When the show starts in the pilot, we see Ben Larson come to Theo’s door, and we’re unsure who my character is when we first see him, but we understand that it’s been six years and Ben Larson has still not found Elena and Theo has just had enough.
It’s been so cool playing this character. He’s so primal, he’s athletic, he’s ferocious, he’s animalistic. He doesn’t quit. He’s a go-getter. And he’s a fighter and a survivor. Ultimately if you live in the Red Zone, you have to be able to survive because it’s dog-eat-dog. I loosely based him on a mountain lion, you know, just the animalistic behaviors of a mountain lion. (laughs) So, hopefully the audience will be able to see a little bit of that sprinkled in the show.
You grew up in New York—I’m in New York, actually. Do you feel that there are certain aspects of your character and the kind of struggles he goes through that parallel what people go through growing up and living and struggling in New York?
Oh, most definitely. I grew up in Queens, New York and it’s the largest borough in New York, It’s also the most ethnically diverse borough in New York. So, I definitely can see the similarities between Queens and the Red Zone. What I love about Queens is that you can go into Manhattan and feel this energy and this fast-paced and this ever-changing, ever-growing city with people from all over the world.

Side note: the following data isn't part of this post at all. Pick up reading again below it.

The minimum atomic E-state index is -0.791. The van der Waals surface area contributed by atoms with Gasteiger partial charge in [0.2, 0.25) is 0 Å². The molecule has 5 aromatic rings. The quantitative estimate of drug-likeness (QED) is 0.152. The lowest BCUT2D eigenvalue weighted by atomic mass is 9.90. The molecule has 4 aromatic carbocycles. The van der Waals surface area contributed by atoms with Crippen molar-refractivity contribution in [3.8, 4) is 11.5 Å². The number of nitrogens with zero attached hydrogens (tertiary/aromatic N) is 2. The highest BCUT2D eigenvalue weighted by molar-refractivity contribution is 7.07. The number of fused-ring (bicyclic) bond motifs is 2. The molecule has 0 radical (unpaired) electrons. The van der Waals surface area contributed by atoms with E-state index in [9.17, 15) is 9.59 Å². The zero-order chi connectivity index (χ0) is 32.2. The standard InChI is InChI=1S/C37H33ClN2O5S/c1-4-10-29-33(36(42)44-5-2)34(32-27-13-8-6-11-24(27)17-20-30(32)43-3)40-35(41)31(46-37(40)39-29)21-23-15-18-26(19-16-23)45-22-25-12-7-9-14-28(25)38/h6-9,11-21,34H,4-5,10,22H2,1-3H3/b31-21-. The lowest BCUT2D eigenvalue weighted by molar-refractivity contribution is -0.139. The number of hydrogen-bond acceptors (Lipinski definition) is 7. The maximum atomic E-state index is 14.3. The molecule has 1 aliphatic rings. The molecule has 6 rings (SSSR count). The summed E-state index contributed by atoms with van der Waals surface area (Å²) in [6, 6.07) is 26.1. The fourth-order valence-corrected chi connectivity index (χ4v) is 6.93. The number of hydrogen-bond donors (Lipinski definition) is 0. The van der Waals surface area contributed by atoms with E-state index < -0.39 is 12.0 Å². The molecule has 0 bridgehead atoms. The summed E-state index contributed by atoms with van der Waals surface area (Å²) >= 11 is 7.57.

Big, big money is in Manhattan, and I always felt like there was such a divide between being on the train in Manhattan or being on 5th Avenue and then going back to my little hamlet in Queens. You know what I mean? My little, like, getaway. It felt suburban in a way. It’s not. It’s definitely a city, but it’s not Manhattan.
I think that the Green Zone is Manhattan and Queens is the Red Zone. More working class people, families; people trying to make it to the other island. It’s almost like the East River is dividing us like the wall is in Incorporated.
Being from New York or anyone that’s familiar with New York City, there’s just that energy that I was talking about before and it just kind of manifests itself in a very hustler mentality. Everyone in New York is on a mission, on their own little mission. Everyone seems to be moving at light speed, and I think that Theo has that energy as well. He’s got something on his mind always; he’s not just idle. I feel like New York is such a fast-paced place and I definitely was able to use New York City as my research for the Red Zone.
Yeah, that’s fascinating. Now, you mentioned before that your character is a cage fighter. Did you have to do any training or research to prepare for that?
Oh yeah. (laughs) From the minute we got there, the creators of the show and our fight coordinator definitely emphasized the importance of Theo looking like a real fighter. That meant that I had to train like a real fighter does. And that was in all aspects. We were training at the gym in Toronto, at the Xtreme Couture Gym where a lot of fighters come out of Canada, but they fight through there first. So, we were there for about five months, since I got there in May until the very end of September.
We trained for about four or five hours, three times a week. I think it was 30 minutes of stretching and then we would just do straight two hours of pad work and that means me hitting the bag, learning my moves—the boxing, the punching. We were very strict on the form. We wanted to show that Theo was like some of the Latin fighters that you see right now, and back in the day.